Sir James Colquhoun of Luss,
Bart., M.P., &c., &c.
In remembrance of
The many rambles we have taken together
In boyhood and Youth,
with our fishing-rods and guns,
This book is affectionately dedicated
By his brother
I OFFER no apology for the
publication of this volume, as I have never seen any other which attempts
to give minute directions in the sports, or information regarding the
animals, - of my native hills; and since they are becoming increasingly
the objects of pursuit, especially to English sportsmen, some such book
seemed really needed.
With regard to the subject
itself, many will blame as trifling any work which treats merely of
amusement; and I am aware that this censure is not altogether unfounded.
It is not, however, to divert men from higher occupations, that I ask
them, now and then, to ramble over the wild hill or by the side of the
moorland loch. Would not the dyspeptic student feel both his mental and
bodily powers increased by such a substitute for his customary monotonous
stroll? And need I tell the indolent voluptuary or midnight opium-eater
what benefit hemight find, would he thus change his stimulus, and
ensure to himself the quiet slumbers which follow temperance and health? I
well know, indeed, the engrossing nature even of these harmless
recreations, and am far from intending my book to lead any one to spend as
much time in them as I have too often done. But I rather hope it may have
a contrary tendency, by communicating to the novice in Highland sports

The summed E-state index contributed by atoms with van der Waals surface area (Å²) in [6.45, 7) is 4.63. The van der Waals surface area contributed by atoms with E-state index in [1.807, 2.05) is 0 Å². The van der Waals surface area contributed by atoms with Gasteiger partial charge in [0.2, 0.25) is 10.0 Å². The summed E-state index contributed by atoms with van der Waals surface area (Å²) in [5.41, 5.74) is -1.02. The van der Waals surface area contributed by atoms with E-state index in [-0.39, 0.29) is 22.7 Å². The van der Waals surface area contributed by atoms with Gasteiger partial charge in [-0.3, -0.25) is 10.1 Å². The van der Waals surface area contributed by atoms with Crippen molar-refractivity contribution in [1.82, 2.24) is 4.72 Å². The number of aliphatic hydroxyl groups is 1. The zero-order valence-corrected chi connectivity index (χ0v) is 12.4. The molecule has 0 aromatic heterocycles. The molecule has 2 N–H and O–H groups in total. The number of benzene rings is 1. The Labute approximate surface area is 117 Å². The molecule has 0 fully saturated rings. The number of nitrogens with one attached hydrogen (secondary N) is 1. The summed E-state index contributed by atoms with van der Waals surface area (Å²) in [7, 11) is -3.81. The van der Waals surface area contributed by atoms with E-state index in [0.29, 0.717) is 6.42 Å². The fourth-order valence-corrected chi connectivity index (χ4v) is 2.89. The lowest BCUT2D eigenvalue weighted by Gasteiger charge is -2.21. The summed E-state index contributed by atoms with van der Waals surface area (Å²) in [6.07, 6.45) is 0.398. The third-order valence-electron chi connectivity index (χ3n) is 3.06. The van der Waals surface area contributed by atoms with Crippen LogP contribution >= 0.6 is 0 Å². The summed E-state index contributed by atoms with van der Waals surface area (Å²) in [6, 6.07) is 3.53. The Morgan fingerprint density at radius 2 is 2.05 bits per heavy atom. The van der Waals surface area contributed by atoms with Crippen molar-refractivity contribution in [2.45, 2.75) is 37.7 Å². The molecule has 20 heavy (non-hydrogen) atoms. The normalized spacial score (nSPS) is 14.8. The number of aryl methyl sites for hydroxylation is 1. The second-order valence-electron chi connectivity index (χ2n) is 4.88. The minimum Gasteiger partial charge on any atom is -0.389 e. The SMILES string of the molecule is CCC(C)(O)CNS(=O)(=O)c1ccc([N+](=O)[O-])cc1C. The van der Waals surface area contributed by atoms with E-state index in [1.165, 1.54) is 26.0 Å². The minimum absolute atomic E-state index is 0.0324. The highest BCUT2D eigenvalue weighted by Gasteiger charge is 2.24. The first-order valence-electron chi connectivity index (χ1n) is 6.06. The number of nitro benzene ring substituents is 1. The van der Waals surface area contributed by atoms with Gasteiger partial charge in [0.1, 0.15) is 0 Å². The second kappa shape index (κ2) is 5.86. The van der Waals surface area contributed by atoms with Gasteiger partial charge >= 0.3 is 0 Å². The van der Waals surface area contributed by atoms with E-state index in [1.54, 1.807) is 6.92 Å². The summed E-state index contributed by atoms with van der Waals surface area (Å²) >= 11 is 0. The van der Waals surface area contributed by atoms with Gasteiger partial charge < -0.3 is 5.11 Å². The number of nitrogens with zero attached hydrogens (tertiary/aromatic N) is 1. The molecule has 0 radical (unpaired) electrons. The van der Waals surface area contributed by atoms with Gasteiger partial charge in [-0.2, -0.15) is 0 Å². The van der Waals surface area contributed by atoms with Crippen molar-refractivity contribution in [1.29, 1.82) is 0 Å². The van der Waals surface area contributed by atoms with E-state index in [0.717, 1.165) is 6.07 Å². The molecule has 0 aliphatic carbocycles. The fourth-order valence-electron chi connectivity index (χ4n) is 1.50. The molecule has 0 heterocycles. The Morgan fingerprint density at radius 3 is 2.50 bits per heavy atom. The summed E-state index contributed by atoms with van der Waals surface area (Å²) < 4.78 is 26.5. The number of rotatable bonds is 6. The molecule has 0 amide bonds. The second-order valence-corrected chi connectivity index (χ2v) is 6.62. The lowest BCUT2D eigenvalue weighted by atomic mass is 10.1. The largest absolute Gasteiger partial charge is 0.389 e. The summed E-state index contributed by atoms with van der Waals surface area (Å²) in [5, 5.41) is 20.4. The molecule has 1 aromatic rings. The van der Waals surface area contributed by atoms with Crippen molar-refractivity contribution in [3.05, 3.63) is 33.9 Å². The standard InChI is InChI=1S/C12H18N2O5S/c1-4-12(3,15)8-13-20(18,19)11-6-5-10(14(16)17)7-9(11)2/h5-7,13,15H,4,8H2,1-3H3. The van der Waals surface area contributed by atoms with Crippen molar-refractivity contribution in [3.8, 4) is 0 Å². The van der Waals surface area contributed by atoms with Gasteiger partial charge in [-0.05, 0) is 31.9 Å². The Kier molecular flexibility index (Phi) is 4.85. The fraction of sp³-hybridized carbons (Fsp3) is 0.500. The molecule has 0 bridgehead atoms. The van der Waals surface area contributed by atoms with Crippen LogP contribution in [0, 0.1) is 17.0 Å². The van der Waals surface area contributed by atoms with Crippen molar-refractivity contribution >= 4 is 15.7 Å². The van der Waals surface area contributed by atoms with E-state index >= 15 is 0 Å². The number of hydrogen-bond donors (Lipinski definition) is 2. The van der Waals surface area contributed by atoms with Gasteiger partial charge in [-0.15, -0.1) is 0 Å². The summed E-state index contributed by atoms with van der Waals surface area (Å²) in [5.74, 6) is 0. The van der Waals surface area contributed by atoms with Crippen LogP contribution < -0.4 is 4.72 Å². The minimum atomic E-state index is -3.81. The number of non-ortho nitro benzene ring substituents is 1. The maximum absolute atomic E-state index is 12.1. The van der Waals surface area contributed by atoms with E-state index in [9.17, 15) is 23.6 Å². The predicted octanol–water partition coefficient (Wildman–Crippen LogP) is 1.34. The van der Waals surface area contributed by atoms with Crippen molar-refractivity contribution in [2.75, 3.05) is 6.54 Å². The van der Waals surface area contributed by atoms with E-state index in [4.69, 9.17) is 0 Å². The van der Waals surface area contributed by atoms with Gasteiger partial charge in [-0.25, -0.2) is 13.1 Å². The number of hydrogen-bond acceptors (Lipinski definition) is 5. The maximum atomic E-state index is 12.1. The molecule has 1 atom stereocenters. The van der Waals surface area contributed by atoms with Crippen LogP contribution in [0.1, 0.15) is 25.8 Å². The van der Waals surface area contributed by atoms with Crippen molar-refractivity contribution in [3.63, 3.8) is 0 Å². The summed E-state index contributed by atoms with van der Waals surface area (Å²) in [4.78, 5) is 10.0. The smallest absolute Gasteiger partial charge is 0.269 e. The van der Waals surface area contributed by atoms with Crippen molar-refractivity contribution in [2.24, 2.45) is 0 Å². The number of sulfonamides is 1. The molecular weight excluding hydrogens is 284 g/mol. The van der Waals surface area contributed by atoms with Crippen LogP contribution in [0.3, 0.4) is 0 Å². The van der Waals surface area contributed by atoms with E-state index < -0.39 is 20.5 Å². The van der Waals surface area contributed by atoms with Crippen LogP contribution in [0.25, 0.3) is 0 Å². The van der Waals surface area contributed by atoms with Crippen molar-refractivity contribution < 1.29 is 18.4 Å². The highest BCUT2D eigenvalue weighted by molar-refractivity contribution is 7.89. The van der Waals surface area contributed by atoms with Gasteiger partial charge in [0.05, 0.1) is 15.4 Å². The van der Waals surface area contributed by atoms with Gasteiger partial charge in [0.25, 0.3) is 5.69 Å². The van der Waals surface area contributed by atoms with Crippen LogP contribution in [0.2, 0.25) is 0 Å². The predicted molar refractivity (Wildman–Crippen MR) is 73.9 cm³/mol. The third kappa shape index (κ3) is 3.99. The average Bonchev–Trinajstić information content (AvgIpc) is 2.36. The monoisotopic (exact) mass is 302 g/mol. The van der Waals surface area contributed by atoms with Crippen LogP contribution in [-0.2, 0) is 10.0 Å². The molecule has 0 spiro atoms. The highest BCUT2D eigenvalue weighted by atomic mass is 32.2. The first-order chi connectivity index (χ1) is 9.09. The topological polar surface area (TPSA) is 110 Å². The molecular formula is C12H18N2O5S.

such knowledge as he could not acquire for himself without long practice
and patient investigation.
The sports of the field,
when taken as recreations, and
not as pursuits, may surely be ranked among the most innocent; nor
can I see that hours passed in such scenes as those I have attempted to
describe, need be lost to an observant and well-directed mind.
THE SECOND EDITION
presenting to the public a second edition of "
The Moor and the Loch," I beg to offer my most sincere thanks for the very
gratifying manner in which the first was received. The whole has been most
carefully revised and much enlarged. Having been repeatedly told that an
article on Deer-stalking - that most truly national of all Highland sports
- was quite a desideratum in such a book, I have added a chapter on the
subject, the materials of which were gathered exclusively from my own
experience. Should this happen to interest any one who has a taste for the
rifle, let me recommend Mr. Scrope's beautiful work, which ought to
ornament the library of every sportsman in the kingdom.
I have also inserted
chapters on Burn and River-fishing, comprehending my ideas of that
delightful amusement, deduced from the practice of my early years to the
present time. They differ a little from the theories professed by many who
consider themselves masters in the art, but have at any rate the advantage
of being less complicated; while, as to the point of success, I leave its
decision in the hands of any accomplished Fly-fisher.
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